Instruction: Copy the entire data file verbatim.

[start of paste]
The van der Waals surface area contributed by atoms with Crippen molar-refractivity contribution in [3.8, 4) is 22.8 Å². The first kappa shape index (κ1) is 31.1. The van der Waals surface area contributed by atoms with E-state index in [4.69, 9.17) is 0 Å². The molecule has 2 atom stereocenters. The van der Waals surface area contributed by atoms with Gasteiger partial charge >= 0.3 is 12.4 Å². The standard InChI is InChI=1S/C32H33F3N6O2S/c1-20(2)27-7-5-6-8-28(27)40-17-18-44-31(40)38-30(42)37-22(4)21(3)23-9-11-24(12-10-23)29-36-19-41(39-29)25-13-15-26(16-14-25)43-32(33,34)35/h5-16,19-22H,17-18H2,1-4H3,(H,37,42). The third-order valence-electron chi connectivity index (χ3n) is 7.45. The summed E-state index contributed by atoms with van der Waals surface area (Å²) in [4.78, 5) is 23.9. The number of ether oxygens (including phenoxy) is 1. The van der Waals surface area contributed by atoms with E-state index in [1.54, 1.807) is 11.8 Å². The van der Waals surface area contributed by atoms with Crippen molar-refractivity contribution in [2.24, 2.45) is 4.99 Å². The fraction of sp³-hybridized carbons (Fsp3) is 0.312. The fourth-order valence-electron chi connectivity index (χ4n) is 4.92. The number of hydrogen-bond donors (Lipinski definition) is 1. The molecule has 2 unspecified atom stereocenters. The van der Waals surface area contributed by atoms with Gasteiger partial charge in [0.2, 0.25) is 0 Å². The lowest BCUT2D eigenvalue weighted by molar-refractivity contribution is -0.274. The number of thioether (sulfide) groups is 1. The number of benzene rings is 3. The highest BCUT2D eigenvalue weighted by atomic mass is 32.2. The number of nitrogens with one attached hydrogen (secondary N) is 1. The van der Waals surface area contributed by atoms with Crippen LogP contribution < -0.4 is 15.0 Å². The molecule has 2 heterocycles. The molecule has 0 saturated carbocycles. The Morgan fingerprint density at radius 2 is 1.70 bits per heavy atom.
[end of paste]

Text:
The van der Waals surface area contributed by atoms with Crippen molar-refractivity contribution in [3.8, 4) is 22.8 Å². The first kappa shape index (κ1) is 31.1. The van der Waals surface area contributed by atoms with E-state index in [4.69, 9.17) is 0 Å². The molecule has 2 atom stereocenters. The van der Waals surface area contributed by atoms with Gasteiger partial charge >= 0.3 is 12.4 Å². The standard InChI is InChI=1S/C32H33F3N6O2S/c1-20(2)27-7-5-6-8-28(27)40-17-18-44-31(40)38-30(42)37-22(4)21(3)23-9-11-24(12-10-23)29-36-19-41(39-29)25-13-15-26(16-14-25)43-32(33,34)35/h5-16,19-22H,17-18H2,1-4H3,(H,37,42). The third-order valence-electron chi connectivity index (χ3n) is 7.45. The summed E-state index contributed by atoms with van der Waals surface area (Å²) in [4.78, 5) is 23.9. The number of ether oxygens (including phenoxy) is 1. The van der Waals surface area contributed by atoms with E-state index in [1.54, 1.807) is 11.8 Å². The van der Waals surface area contributed by atoms with Crippen molar-refractivity contribution in [2.24, 2.45) is 4.99 Å². The fraction of sp³-hybridized carbons (Fsp3) is 0.312. The fourth-order valence-electron chi connectivity index (χ4n) is 4.92. The number of hydrogen-bond donors (Lipinski definition) is 1. The molecule has 2 unspecified atom stereocenters. The van der Waals surface area contributed by atoms with Gasteiger partial charge in [0.2, 0.25) is 0 Å². The lowest BCUT2D eigenvalue weighted by molar-refractivity contribution is -0.274. The number of thioether (sulfide) groups is 1. The number of benzene rings is 3. The highest BCUT2D eigenvalue weighted by atomic mass is 32.2. The number of nitrogens with one attached hydrogen (secondary N) is 1. The van der Waals surface area contributed by atoms with Crippen LogP contribution < -0.4 is 15.0 Å². The molecule has 2 heterocycles. The molecule has 0 saturated carbocycles. The Morgan fingerprint density at radius 2 is 1.70 bits per heavy atom.